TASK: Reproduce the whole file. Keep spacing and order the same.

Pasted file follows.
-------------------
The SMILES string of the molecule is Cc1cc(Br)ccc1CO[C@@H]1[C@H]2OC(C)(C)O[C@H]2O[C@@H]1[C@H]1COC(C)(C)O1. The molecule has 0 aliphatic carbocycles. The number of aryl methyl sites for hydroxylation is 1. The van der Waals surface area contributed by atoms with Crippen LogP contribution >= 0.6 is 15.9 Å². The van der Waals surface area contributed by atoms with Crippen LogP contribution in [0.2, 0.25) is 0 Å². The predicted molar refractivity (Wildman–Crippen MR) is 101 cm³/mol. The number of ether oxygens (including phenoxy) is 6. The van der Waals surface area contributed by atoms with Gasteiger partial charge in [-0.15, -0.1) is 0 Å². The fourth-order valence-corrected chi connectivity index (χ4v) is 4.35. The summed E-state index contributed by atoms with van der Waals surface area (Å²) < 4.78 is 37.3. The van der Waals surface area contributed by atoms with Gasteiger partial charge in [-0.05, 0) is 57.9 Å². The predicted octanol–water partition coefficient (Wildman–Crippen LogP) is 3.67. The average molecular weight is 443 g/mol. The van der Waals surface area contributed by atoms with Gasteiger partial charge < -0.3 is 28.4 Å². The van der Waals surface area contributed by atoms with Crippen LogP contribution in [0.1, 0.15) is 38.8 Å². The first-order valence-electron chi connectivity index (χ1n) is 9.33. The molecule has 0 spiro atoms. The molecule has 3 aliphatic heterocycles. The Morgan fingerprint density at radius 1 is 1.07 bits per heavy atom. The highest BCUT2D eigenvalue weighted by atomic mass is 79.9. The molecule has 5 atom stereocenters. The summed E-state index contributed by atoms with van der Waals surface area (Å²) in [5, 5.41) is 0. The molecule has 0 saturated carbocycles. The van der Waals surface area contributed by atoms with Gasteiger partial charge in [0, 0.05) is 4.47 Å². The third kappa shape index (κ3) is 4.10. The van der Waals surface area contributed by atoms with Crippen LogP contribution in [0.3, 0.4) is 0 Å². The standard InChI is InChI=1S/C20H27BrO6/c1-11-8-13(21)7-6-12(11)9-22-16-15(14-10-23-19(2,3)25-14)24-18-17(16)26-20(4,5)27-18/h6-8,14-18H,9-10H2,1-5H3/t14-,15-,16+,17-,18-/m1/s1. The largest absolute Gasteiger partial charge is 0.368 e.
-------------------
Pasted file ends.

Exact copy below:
The SMILES string of the molecule is Cc1cc(Br)ccc1CO[C@@H]1[C@H]2OC(C)(C)O[C@H]2O[C@@H]1[C@H]1COC(C)(C)O1. The molecule has 0 aliphatic carbocycles. The number of aryl methyl sites for hydroxylation is 1. The van der Waals surface area contributed by atoms with Crippen LogP contribution >= 0.6 is 15.9 Å². The van der Waals surface area contributed by atoms with Crippen LogP contribution in [0.2, 0.25) is 0 Å². The predicted molar refractivity (Wildman–Crippen MR) is 101 cm³/mol. The number of ether oxygens (including phenoxy) is 6. The van der Waals surface area contributed by atoms with Gasteiger partial charge in [-0.15, -0.1) is 0 Å². The fourth-order valence-corrected chi connectivity index (χ4v) is 4.35. The summed E-state index contributed by atoms with van der Waals surface area (Å²) < 4.78 is 37.3. The van der Waals surface area contributed by atoms with Gasteiger partial charge in [-0.05, 0) is 57.9 Å². The predicted octanol–water partition coefficient (Wildman–Crippen LogP) is 3.67. The average molecular weight is 443 g/mol. The van der Waals surface area contributed by atoms with Gasteiger partial charge < -0.3 is 28.4 Å². The van der Waals surface area contributed by atoms with Crippen LogP contribution in [0.1, 0.15) is 38.8 Å². The first-order valence-electron chi connectivity index (χ1n) is 9.33. The molecule has 0 spiro atoms. The molecule has 3 aliphatic heterocycles. The Morgan fingerprint density at radius 1 is 1.07 bits per heavy atom. The highest BCUT2D eigenvalue weighted by atomic mass is 79.9. The molecule has 5 atom stereocenters. The summed E-state index contributed by atoms with van der Waals surface area (Å²) in [5, 5.41) is 0. The molecule has 0 saturated carbocycles. The van der Waals surface area contributed by atoms with Gasteiger partial charge in [0, 0.05) is 4.47 Å². The third kappa shape index (κ3) is 4.10. The van der Waals surface area contributed by atoms with Crippen LogP contribution in [0.3, 0.4) is 0 Å². The standard InChI is InChI=1S/C20H27BrO6/c1-11-8-13(21)7-6-12(11)9-22-16-15(14-10-23-19(2,3)25-14)24-18-17(16)26-20(4,5)27-18/h6-8,14-18H,9-10H2,1-5H3/t14-,15-,16+,17-,18-/m1/s1. The largest absolute Gasteiger partial charge is 0.368 e.